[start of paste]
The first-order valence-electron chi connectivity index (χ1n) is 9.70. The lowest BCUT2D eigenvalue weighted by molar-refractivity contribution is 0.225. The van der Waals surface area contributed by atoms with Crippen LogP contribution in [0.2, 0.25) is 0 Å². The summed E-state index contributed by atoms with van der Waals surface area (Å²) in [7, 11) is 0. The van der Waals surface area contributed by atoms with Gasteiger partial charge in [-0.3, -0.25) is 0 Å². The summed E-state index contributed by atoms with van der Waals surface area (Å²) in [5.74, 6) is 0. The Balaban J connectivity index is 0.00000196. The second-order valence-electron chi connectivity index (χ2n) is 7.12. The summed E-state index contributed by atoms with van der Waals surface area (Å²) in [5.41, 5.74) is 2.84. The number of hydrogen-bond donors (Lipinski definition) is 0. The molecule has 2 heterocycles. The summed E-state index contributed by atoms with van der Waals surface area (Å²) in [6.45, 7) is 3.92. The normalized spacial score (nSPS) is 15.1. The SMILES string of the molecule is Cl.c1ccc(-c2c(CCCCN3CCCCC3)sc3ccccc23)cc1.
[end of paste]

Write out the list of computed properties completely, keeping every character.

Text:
The first-order valence-electron chi connectivity index (χ1n) is 9.70. The lowest BCUT2D eigenvalue weighted by molar-refractivity contribution is 0.225. The van der Waals surface area contributed by atoms with Crippen LogP contribution in [0.2, 0.25) is 0 Å². The summed E-state index contributed by atoms with van der Waals surface area (Å²) in [7, 11) is 0. The van der Waals surface area contributed by atoms with Gasteiger partial charge in [-0.3, -0.25) is 0 Å². The summed E-state index contributed by atoms with van der Waals surface area (Å²) in [5.74, 6) is 0. The Balaban J connectivity index is 0.00000196. The second-order valence-electron chi connectivity index (χ2n) is 7.12. The summed E-state index contributed by atoms with van der Waals surface area (Å²) in [5.41, 5.74) is 2.84. The number of hydrogen-bond donors (Lipinski definition) is 0. The molecule has 2 heterocycles. The summed E-state index contributed by atoms with van der Waals surface area (Å²) in [6.45, 7) is 3.92. The normalized spacial score (nSPS) is 15.1. The SMILES string of the molecule is Cl.c1ccc(-c2c(CCCCN3CCCCC3)sc3ccccc23)cc1.